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Where’s Stephen Bayley when you need him? Here we are, photographing the outlandish new Nissan Juke in the Gateshead car park that starred in cult 1971 gangster flick Get Carter and CAR’s debonair design critic is nowhere to be seen. We’re sure an aesthete like Stephen would unravel the Brutalist values of concrete jungle and car alike, but in his absence us mere amateurs are left in stunned silence to stare in wonder. God they’re both ugly.
The Juke feels at home here. A latticework of angular concrete soars above, like some evil henchman’s vessel in an early Star Wars film set, only this one swaps Hans Solo’s radar-dodging matt grey for the mottled sludge-brown of ageing cement and old people’s shoes. The demolition men arrive in 12 hours to raze one of the nation’s most iconic car parks and ours is the last car to set wheel on its ’60s ramps and walkways.
There’s a spiritual link between car and concrete. The Juke’s built just a dozen miles away in Nissan’s Sunderland plant and, on a clear day, you can see the factory from the 12th floor. Is there a deeper artistic connection? Gateshead’s Trinity Square civic car park was designed in 1962 by Owen Luder and proved divisive from day one; we’d wager that even its biggest fans won’t find the new Juke beautiful either. Striking, perhaps. Unlike anything else out there, certainly. Something quite unprintable, most likely.
Where Brutalist architecture favoured perpendicular lines, bare concrete edifice and an honest exposure of a building’s innards, the Juke has an altogether more modern DNA cooked up in Nissan’s London design studio. From those extraordinary front lights – big dinner-plate headlamps down below, thin slivers of day running beams up top – to the ‘wine rack’ grille and mash-up of coupé glasshouse mated to SUV bottom, the Juke is wantonly different. It’s like wearing a t-shirt with a rude logo; you may as well jump up and down like a toddler and scream, ‘Look at me! Look at me!’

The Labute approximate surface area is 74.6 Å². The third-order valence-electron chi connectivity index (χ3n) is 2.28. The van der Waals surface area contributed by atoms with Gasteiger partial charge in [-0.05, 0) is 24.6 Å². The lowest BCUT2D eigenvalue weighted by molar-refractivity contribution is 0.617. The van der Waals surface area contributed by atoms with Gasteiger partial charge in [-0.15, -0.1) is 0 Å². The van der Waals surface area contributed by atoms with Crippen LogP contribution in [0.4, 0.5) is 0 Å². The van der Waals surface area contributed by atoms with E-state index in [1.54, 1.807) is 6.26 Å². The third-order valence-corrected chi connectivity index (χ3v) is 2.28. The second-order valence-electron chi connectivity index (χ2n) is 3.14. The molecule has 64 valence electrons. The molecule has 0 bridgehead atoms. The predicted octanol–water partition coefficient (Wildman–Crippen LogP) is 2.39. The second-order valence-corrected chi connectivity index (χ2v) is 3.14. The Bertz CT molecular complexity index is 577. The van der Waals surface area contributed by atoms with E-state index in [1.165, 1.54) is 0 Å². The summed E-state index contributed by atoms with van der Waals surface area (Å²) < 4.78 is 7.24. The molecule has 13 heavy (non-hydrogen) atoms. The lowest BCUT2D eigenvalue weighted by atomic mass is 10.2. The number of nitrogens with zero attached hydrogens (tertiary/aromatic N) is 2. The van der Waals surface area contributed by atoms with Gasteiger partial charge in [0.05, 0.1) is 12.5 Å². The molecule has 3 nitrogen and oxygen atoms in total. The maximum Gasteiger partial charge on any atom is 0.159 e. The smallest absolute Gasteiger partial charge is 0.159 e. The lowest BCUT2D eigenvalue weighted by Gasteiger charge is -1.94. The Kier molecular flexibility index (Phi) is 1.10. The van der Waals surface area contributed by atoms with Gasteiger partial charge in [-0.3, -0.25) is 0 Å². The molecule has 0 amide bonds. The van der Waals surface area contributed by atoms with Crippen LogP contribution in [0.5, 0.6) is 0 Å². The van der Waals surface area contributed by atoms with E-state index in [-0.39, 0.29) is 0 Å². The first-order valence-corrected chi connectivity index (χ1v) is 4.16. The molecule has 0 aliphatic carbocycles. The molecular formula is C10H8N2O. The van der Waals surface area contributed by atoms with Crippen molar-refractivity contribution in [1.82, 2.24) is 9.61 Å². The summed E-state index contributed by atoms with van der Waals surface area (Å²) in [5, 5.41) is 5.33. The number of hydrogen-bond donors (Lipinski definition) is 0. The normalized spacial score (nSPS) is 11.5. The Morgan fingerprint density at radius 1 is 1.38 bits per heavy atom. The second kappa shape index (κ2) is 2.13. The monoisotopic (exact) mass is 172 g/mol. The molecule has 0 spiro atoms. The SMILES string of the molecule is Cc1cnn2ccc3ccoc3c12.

Nissan reckons there’s a breed of young man out there who craves such attention and the marketeers have even coined a name for this group: urban players. Yep, sounds like Nissan’s gunning for the pushy geezers who drive estate agent Minis and lower-league German fayre around our trendier districts, iPhones clamped to their ears as they chew gum and chat up birds. They’ll certainly stand out in the Juke, a car whose discord Chris Bangle would surely applaud.There’s reason behind the stylistic chutzpah. Nissan has become something of a crossover pioneer in recent years; it by no means invented the genre, but with the Murano, Qashqai and now Juke, not to mention Infiniti’s FX and EX, the Japanese have easily the widest – and wildest – range of road-biased SUVs in Europe. The runaway success of the Qashqai in particular spurred Nissan on to experiment with a smaller crossover. It’s sold three quarters of a million Qashqais in Europe in just three years and 80 per cent of customers are new to Nissan. In the mainstream car business, that’s gold dust.
This was the backdrop to the dramatic Qazana concept car, which surprised the 2009 Geneva motor show. We were met by angular proportions, a face that even its mother would find challenging and its squat roofline angled like a GTR’s. Is it over-egging the pudding to say the Juke has stayed true to the concept? These days most show cars are designed after the production vehicle has been signed off. They’re a warm-up act to the main event.


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